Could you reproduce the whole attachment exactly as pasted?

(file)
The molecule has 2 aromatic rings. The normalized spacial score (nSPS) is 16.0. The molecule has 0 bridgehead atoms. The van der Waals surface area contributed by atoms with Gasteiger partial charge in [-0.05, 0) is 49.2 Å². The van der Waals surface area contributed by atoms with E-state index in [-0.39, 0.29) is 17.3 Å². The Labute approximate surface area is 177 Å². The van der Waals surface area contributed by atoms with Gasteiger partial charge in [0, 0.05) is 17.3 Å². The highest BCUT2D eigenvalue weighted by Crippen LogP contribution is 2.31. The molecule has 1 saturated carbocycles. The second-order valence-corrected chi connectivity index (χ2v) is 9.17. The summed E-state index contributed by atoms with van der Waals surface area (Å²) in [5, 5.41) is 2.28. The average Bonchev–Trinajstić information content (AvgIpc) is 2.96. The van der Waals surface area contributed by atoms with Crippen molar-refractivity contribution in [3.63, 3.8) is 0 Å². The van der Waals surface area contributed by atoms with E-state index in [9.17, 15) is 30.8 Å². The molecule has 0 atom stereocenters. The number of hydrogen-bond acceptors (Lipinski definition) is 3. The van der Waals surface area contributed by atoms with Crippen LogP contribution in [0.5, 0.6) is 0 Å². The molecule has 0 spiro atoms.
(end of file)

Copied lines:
The molecule has 2 aromatic rings. The normalized spacial score (nSPS) is 16.0. The molecule has 0 bridgehead atoms. The van der Waals surface area contributed by atoms with Gasteiger partial charge in [-0.05, 0) is 49.2 Å². The van der Waals surface area contributed by atoms with E-state index in [-0.39, 0.29) is 17.3 Å². The Labute approximate surface area is 177 Å². The van der Waals surface area contributed by atoms with Gasteiger partial charge in [0, 0.05) is 17.3 Å². The highest BCUT2D eigenvalue weighted by Crippen LogP contribution is 2.31. The molecule has 1 saturated carbocycles. The second-order valence-corrected chi connectivity index (χ2v) is 9.17. The summed E-state index contributed by atoms with van der Waals surface area (Å²) in [5, 5.41) is 2.28. The average Bonchev–Trinajstić information content (AvgIpc) is 2.96. The van der Waals surface area contributed by atoms with Crippen molar-refractivity contribution in [3.63, 3.8) is 0 Å². The van der Waals surface area contributed by atoms with E-state index in [9.17, 15) is 30.8 Å². The molecule has 0 atom stereocenters. The number of hydrogen-bond acceptors (Lipinski definition) is 3. The van der Waals surface area contributed by atoms with Crippen LogP contribution in [0.5, 0.6) is 0 Å². The molecule has 0 spiro atoms.